August 25th, 2008

Many employers today are asking themselves what happened? When did everything change so dramatically? How do we cope? What do we do to please everyone and retain our workforce?

Today not only are employers contending with an all time low unemployment rate and increasing challenges finding and keeping skilled workers in this hot economy, they are also facing other challenges that are rocking their corporate foundations to the core.

There are all the new “buzz” words and phrases out there… retention programs, onboarding, employer branding, … and the list goes on. Many employers are scratching their heads and wondering how the heck do we do all this and still run our business?

There’s no question that today employers are dealing with a number of new dynamics within their workforces. These new dynamics are challenging them to rethink how they engage their employees, how they are perceived as an employer and ultimately how they conduct business.

In some cases, companies are now seeing a work force that encompasses 4 generations working together. These groups are the Traditionalists (born between1922 and 1945), the Baby Boomers (born between 1946 and 1964), the Gen-Xers (born between 1965 and 1978) and finally the newest group to enter the workforce the Gen-Ys or Millennials (born between 1979 and 1994). Anyone who tells you, that each group must be treated a specific way is leading you down a path to ruin. It just isn’t that simple, there are no “cookie cutter” solutions to working with multi-generational workforces.

Recent surveys have shown that Boomers may have some GenY traits and values (guess who their kids are?) and GenXers may have some Boomer traits and values (guess who mentored them when they entered the workforce?) However, overall there are definitely some do’s and don’ts when it comes to working with the different generations. It’s getting tricky isn’t it?

Another increased challenge for many employers is brought on by globalization and the skilled labour shortage here at home. We are seeing more and more international hires taking place. This in turn is creating diverse cultural groups working together within one organization. Again, it is corporate suicide to assume that each group should be pigeon holed into a distinct category. However it can be equally detrimental to a company to manage these groups without taking into account some specific considerations.

All of these demographics have different needs, motivators and value systems. The days of the “command and control” management style are gone! If a company is still practicing this style of management, it is likely that they are experiencing a higher than average turnover rate with their employees. One shoe does not fit all!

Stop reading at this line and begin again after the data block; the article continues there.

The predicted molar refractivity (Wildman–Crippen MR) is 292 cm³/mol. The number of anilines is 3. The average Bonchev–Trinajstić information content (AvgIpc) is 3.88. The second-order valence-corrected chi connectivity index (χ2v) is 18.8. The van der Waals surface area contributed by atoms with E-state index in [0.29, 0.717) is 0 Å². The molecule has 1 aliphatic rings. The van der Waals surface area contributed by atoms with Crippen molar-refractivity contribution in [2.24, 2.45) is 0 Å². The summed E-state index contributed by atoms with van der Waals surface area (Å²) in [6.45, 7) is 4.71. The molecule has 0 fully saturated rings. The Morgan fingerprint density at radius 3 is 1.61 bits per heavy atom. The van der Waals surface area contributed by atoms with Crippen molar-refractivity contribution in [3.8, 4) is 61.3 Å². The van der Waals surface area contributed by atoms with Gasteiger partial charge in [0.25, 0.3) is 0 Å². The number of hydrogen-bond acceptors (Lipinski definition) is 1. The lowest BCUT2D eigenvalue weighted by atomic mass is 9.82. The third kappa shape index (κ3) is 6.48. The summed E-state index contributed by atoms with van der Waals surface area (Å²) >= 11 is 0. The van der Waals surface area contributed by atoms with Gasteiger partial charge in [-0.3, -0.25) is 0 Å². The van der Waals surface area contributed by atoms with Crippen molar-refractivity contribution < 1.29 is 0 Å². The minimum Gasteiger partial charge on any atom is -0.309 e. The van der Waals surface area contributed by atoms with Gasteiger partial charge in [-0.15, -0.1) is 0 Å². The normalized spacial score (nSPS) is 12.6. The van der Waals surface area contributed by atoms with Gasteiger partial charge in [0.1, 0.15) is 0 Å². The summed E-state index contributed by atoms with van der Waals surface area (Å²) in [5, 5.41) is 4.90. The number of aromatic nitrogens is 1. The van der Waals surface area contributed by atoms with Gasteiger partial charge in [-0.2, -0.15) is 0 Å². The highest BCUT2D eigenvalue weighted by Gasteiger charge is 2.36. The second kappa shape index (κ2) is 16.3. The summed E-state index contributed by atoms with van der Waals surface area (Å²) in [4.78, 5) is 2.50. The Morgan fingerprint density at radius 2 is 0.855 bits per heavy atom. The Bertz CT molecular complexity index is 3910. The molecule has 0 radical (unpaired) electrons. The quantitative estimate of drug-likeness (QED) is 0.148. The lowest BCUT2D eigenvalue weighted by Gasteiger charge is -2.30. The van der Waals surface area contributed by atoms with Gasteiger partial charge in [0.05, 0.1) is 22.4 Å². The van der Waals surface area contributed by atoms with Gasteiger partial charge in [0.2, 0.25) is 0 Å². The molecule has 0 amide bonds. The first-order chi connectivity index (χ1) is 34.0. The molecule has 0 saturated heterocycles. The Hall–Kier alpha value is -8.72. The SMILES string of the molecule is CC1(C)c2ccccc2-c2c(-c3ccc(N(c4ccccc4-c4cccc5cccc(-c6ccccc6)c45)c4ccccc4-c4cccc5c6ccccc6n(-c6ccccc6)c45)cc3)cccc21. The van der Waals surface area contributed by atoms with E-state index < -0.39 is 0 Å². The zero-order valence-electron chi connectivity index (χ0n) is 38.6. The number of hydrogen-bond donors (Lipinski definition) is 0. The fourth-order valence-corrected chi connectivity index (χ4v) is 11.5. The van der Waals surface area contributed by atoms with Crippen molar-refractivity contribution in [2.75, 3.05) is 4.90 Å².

Employers today are faced with highly skilled and savvy employees who are very aware of their value in the marketplace and in many cases will look elsewhere if they are not feeling appreciated and respected for their contribution within the organization (this is especially true of the Gen Y’s). Today’s workforce is in the driver’s seat. They know what they’re worth and they are not afraid to ask for it and surprisingly it is not always about money.

Statistics show that today’s employee is far more interested in work life balance. Family and friends come first. Long hours and paying your dues are a thing of the past. They are willing to work hard and to find creative ways to get the job done, but they are not going to compromise their core value which is family and friends.

We hear over and over when interviewing candidates that they are looking for an employer that offers them challenge in what they do, along with training and development opportunities. Career path is critical to today’s employee.

Employers must take the role of human resource management far more seriously than ever before. It is critical to their survival to have a clear understanding of what is important to their employees. They need to be tuned in to what their employees want from their employment experience. They need to understand what their employees think about them as an employer and ultimately they need to do their best to deliver a positive work experience to each employee in order to keep them fully engaged.

As you can see it is literally a “minefield” out there for employers. Managing a workforce today is complex, it requires that you be a little bit of everything…. manager, coach, mentor and mom!

Sandra Reder has been a driving force within the Human Resource community for the past 16 years.

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